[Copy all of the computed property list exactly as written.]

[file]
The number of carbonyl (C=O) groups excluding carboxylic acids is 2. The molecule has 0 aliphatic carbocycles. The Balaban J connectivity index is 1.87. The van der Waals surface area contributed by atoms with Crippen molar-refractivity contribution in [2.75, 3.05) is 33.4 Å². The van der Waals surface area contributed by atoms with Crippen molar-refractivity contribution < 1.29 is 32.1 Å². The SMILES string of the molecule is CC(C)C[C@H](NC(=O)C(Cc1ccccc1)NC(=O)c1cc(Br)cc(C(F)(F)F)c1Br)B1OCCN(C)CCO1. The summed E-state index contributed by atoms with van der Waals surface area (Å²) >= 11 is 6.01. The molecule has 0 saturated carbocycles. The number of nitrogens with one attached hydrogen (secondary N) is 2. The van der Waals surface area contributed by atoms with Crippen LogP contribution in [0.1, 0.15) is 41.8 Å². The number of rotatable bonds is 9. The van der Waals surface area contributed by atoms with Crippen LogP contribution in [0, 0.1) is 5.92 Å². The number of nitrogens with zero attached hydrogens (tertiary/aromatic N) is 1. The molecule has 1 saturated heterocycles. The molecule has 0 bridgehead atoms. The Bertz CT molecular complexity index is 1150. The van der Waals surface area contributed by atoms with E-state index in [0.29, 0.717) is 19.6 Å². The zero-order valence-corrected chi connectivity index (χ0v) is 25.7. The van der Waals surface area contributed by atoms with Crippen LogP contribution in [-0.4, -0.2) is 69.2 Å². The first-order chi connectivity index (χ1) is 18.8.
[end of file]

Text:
The number of carbonyl (C=O) groups excluding carboxylic acids is 2. The molecule has 0 aliphatic carbocycles. The Balaban J connectivity index is 1.87. The van der Waals surface area contributed by atoms with Crippen molar-refractivity contribution in [2.75, 3.05) is 33.4 Å². The van der Waals surface area contributed by atoms with Crippen molar-refractivity contribution < 1.29 is 32.1 Å². The SMILES string of the molecule is CC(C)C[C@H](NC(=O)C(Cc1ccccc1)NC(=O)c1cc(Br)cc(C(F)(F)F)c1Br)B1OCCN(C)CCO1. The summed E-state index contributed by atoms with van der Waals surface area (Å²) >= 11 is 6.01. The molecule has 0 saturated carbocycles. The number of nitrogens with one attached hydrogen (secondary N) is 2. The van der Waals surface area contributed by atoms with Crippen LogP contribution in [0.1, 0.15) is 41.8 Å². The number of rotatable bonds is 9. The van der Waals surface area contributed by atoms with Crippen LogP contribution in [0, 0.1) is 5.92 Å². The number of nitrogens with zero attached hydrogens (tertiary/aromatic N) is 1. The molecule has 1 saturated heterocycles. The molecule has 0 bridgehead atoms. The Bertz CT molecular complexity index is 1150. The van der Waals surface area contributed by atoms with E-state index in [0.29, 0.717) is 19.6 Å². The zero-order valence-corrected chi connectivity index (χ0v) is 25.7. The van der Waals surface area contributed by atoms with Crippen LogP contribution in [-0.4, -0.2) is 69.2 Å². The first-order chi connectivity index (χ1) is 18.8.